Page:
By Msgr. Michael Flannery
Bishop Joseph Kopacz and I went to visit the Saltillo Mission over the Thanksgiving holidays. Bishop Kopacz was fulfilling a promise he made to Father Benjamin Piovan, the pastor of San Miguel Mission who passed away last August and was buried in La Place, Louisiana. It was the first visit of the bishop to our mission south of the border. He did not know what to expect. He asked me to accompany him on the visit since I had been assigned to the Saltillo Mission from 1971 to 1974. I had kept in touch with the mission over the years and had returned to visit it more than 30 times.
We left Jackson on Thanksgiving day and we spent five wonderful days at San Miguel. During our time there we visited the seven churches within the city of Saltillo which are part of the mission. We visited two ranchos or villages. The villages assigned to Bishop Kopacz to visit were La Rosa (The Rose) and Sabanilla (The Little Cloth). La Rosa was one hour and a half from Saltillo. It had a paved road all the way. Sabanilla was 45 minutes by highway and two hours and fifteen minutes off the highway on a dirt road. We traveled in a wagon each time.
Friday was spent getting to know the senior citizens of San Miguel. We had a delightful meal with them. In Mexico, old age is not regarded as being a cross but rather a blessing. The elderly are revered and put on a pedestal as being wise and knowledgeable. That afternoon we spent at St. William’s Church and enjoyed a presentation on the birth of the Lord.
The first thing on the agenda for Saturday morning was the blessing of a catechetical center at Maria Auxiliadora. The children of Madison St. Anthony School built two catechetical class rooms as a Lenten project last year. The cost of the project was $4,000. The children of St. Anthony sacrificed for the entire Lenten Season to make it a reality. For the blessing of the catechetical center Bishop Kopacz was joined by the Bishop Emeritus Francisco Villalobos.
The highlight for me was the visit to La Rosa on Saturday. It was a village where I served more than 40 years ago. Father David Martinez, the present acting pastor of San Miguel, had arranged for members of five other villages to congregate there. They were all villages I had served in and most of the elderly people knew me. It was like a homecoming.
For Bishop Kopacz, the highlight was the visit to Sabanilla (one of the ranchos) on Sunday morning. We were met by the villagers on the dirt road about a mile from the village requesting that we process from there by foot. They wrapped a Mexican flag around Bishop Kopacz’s shoulders and told him he was now truly Mexican. We processed singing: “Juntos como hermanos, miembros de una iglesia, vamos caminando al templo del Señor.” (Together as brothers and sisters, members of one church, we go together walking, to the temple of the Lord.)
The bishop was duly impressed by the faith of the people. He remarked to me that this is what the gospel is all about. He recalled the life of Pope Francis who, as cardinal of Buenos Aires, went with regularity by bus to a giant slum, in the district of Baracas known as “21-24.” Pope Francis challenges all of us to a new evangelization and to have a sensitivity for the poor of the world. The Lord looked after all the poor, the lonely, the crippled, blind and lame. No one was excluded from his ministry.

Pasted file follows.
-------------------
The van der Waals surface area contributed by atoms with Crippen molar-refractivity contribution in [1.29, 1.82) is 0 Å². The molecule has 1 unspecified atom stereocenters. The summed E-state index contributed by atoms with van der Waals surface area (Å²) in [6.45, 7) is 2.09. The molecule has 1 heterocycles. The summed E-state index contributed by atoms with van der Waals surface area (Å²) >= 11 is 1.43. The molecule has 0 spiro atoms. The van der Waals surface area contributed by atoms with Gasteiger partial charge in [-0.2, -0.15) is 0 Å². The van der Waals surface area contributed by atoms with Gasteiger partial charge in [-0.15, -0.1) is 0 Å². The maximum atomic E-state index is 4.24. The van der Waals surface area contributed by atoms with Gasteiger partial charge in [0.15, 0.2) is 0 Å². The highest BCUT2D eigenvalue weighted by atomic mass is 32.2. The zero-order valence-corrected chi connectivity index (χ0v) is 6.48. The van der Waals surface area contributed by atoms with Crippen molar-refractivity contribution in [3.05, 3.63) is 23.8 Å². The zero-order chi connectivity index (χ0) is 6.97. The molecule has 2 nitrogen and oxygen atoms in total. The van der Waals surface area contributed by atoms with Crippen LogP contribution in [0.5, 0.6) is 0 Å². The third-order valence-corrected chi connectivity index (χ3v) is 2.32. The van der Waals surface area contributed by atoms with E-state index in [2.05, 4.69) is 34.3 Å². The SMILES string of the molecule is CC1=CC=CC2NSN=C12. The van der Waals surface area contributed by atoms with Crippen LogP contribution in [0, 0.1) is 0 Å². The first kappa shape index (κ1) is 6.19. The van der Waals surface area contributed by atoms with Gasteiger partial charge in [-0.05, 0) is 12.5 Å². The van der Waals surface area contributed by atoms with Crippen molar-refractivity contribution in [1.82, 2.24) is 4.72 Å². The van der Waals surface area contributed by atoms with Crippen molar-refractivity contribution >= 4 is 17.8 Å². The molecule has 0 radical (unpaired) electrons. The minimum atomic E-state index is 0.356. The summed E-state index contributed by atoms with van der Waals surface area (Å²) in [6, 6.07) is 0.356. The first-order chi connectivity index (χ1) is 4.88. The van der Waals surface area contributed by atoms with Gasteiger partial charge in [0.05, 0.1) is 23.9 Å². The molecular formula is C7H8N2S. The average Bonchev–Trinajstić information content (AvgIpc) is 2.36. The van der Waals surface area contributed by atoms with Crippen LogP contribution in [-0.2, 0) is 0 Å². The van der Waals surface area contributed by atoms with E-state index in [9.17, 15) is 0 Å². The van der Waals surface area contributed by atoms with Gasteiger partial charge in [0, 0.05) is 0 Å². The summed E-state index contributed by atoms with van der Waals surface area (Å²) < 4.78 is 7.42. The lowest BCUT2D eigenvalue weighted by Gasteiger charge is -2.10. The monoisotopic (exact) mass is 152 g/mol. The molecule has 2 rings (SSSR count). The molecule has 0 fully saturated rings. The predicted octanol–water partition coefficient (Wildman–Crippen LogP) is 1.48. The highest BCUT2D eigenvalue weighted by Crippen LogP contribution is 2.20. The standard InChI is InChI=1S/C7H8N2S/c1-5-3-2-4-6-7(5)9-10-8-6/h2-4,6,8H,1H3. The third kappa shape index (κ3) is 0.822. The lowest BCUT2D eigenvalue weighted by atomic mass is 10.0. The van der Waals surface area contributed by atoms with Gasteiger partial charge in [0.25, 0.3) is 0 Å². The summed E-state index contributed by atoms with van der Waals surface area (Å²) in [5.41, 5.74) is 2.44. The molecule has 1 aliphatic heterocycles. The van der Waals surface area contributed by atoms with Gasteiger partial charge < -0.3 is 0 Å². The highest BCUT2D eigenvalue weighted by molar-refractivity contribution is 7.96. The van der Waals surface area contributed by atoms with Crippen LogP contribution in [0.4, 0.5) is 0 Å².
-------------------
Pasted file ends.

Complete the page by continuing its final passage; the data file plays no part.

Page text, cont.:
Another highlight for Bishop Kopacz was the visit to Perpetual Help Church and the tomb of Father Patrick Quinn, the founder of the mission. He remarked: “We should make every effort to keep alive the vision of Father Quinn.”
For Bishop Kopacz ‘seeing is believing’. Every place we went the people spoke with enthusiasm of the ministry of Father Quinn and his dedication to the poor of the ranchos. We stood in Father Quinn’s bedroom, which was his home for 30 years. We knew we were standing on holy ground.
The final night of our visit to Saltillo, we were invited to participate in a new project in honor of the memory of Father Quinn. A friend of the founding pastor had donated a strip of land within the city of Saltillo measuring 24 acres in size. It is most unusual to find a strip of property that size within city limits. The Bishop of Saltillo, Don Raul Vera joined us for the blessing of the corner stone of the project to be called Divine Mercy. It will contain a church in the round capable of seating 500 people, a home for unwed mothers and a dormitory for students from the ranchos who wish to pursue a university education but cannot afford to pay rent while attending classes. The compound has other possibilities for future growth.
After the ceremony we shared a delightful meal with Bishop Raul Vera, Bishop Kopacz, Father David Martinez, acting pastor, Father Evelio Casarrubias associate pastor of San Miguel and myself. At 10 p.m. we adjourned to pack our bags in preparation for our return journey to Jackson.
Every place Bishop Kopacz went everyone wanted a personal photo with him. As a result the photo op took approximately 30 minutes at each visit. In conclusion we both felt that the faith is alive and strong at San Miguel Mission. We agreed with Bishop Raul Vera that the continuance of the financial support was good so that the vision of Father Quinn would continue long into the future.
The Diocese of Jackson has a special collection for Saltillo scheduled for Jan. 10 and 11, 2015.
(Msgr. Flannery is the pastor of Madison St. Francis of Assisi Parish. Read Bishop Joseph Kopacz’s reflection on the journey on page 3.)